“Legislation should be put in place to allow municipalities to require, negotiate and enter into binding agreements with licensees to provide royalty payments based on the extracted volumes, as well as costs to mitigate impacts on off-site properties, compensation for impacts to people directly affected by the full extent of the extraction operation, compensating property devaluations, recompensing municipal losses of property taxes, and incentives for community facilities.”[emphasis added]

PitSense intends to vigorously pursue our mandate, and with your continued support we are quite confident we can have a positive influence.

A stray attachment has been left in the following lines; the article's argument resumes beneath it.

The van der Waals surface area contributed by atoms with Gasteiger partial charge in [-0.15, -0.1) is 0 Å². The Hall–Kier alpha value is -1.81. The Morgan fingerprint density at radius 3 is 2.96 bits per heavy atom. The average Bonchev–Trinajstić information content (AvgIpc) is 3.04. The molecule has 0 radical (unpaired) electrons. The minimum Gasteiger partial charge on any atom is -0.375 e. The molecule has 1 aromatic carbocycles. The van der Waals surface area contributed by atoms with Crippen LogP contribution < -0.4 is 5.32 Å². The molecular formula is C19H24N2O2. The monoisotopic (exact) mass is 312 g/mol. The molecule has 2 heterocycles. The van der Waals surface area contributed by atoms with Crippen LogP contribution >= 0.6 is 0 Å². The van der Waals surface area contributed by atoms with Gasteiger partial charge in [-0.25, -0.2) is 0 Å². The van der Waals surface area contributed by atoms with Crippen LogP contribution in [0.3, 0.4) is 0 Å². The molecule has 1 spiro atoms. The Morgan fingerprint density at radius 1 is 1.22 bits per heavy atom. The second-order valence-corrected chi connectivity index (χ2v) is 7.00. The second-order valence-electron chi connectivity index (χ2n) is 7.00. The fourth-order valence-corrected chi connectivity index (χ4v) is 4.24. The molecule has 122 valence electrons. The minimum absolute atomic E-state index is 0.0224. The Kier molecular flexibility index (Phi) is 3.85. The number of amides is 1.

As Bob Dylan once said: "The Times They Are A-Changing".
PitSense believes that we must re-evaluate society's relationships between our aggregate industries, our aggregate users, our environment, and ordinary citizens who currently suffer the harmful consequences without adequate compensation.
We must create a better balance between all stakeholders.

Reinventing cement: a potential game-changer
for the planet

A concrete example of massive carbon reduction could result from rearranging the building material’s molecules

Cement is the basic building block of the world, and its production one of the biggest contributors to climate change. But nanotechnology could hold the key to making it not only stronger, but also much greener.

Scientists at MIT and France’s CNRS have published research showing how to make concrete using cement that is more environmentally friendly by harnessing the power of nanotechnology.